Urban Myth in the Making

I picked up a post today at bleepingcomputer.com about the “botnet 4.0 undetectable virus“, Well, you can probably guess what I think about the idea of an undetectable virus, and if not (and you actually care what I think about anything!) you can check out my blog Undetectable Virus Plays a Cool Hand.

(Clue: the Chainmailcheck blog specializes in hoaxes (intentional and unintentional), semi-hoaxes, scams, spams and uncle Tom Cobblers and all.)

In this case, the name of the virus suggests a possible misunderstanding related to the TDL4 botnet. I already wish I'd never seen any references to indestructible botnets, and I suspect I'm going to get even more tired of it now.

ESET Senior Research Fellow

Author David Harley, ESET

  • jim02

    From "indestructibel botnet" to "undetectable virus." I blame Golovanov and Stewart, along with the media, which has twisted something rediculous into something even worse.
    While you're on the subject of TDL, I don't suppose you have a picture of what the data in an infected MBR looks like? Are there any telltale strings added or removed from the original MBR, or anything similar that could give the bootkit away just by a visual inspection? Just curious.

    • David Harley

      We’re not sure what you mean by “visual inspection”. If you mean by not using any dedicated tools then it’s not possible to remove the bootkit that way, since TDL conceals the infected MBR and prevents it from being overwritten.

  • jim02

    No, I'm sure removal is more difficult than that, I just wondered if it was possible to use a tool like Dimio's "HDHacker" on windows, or "sudo cat /dev/sdaX" on Linux, (or any hex editor with raw disk access to the boot sector) and examine the contents of the MBR for certain bits or strings that TDL puts in the MBR, that wouldn't normally be there. I'd show you a screenshot of what I mean, but I'm not allowed to post links. :)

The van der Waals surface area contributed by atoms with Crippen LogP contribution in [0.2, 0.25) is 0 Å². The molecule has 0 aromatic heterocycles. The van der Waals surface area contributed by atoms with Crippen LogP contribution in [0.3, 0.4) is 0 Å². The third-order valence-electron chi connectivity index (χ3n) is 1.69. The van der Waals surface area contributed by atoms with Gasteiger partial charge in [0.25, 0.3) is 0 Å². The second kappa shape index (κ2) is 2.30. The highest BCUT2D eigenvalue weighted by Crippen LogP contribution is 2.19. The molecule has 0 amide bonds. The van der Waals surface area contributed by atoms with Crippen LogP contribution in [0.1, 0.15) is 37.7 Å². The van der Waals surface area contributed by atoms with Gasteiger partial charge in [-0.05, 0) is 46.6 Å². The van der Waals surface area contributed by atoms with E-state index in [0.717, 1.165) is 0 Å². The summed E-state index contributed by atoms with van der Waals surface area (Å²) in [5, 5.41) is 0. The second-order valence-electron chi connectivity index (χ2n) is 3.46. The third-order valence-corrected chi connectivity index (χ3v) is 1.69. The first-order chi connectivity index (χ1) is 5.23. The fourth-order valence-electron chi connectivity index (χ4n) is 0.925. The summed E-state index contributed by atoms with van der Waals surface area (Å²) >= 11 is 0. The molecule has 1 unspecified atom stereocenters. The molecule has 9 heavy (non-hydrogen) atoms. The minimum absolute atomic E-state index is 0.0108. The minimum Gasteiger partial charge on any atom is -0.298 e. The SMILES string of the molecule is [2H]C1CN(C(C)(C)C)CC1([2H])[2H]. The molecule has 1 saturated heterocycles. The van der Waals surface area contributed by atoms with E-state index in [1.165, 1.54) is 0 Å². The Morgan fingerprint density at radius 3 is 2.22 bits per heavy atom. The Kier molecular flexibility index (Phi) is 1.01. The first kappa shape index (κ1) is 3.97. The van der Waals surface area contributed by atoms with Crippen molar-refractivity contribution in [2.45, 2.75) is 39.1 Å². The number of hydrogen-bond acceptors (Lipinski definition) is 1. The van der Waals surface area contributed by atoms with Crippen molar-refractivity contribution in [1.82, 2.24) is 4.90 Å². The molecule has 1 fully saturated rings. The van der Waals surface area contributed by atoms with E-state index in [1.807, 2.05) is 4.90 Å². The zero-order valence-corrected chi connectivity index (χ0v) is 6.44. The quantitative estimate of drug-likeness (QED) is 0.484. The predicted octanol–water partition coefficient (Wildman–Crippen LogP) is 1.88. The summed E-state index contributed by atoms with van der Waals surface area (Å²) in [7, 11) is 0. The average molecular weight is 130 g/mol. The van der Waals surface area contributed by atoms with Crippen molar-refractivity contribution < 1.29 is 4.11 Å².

How does it conceal the MBR? Isn't the MBR always in sector 0? I glanced through the whitepaper, but maybe I need to read it a little more…

    • David Harley

      You can, in principle, use specialist tools to examine the boot sector to look for strings in the same way that first generation AV did, but early boot sector viruses were much more simplistic and consistent between samples than TDL: and that approach would not be effective for detection across a range of samples and variants. Concealment is less a matter of moving the MBR than of misdirecting utilities so that they don’t see what they “think” they’re seeing. In fact, many early BSVs did the same thing, though with different mechanisms. The kind of hooks and patches that rootkits use are analogous forms of misdirection.

  • jim02

    Ok, that makes sense. I was just looking for an easy way out. :)

    • David Harley


Follow us

Copyright © 2017 ESET, All Rights Reserved.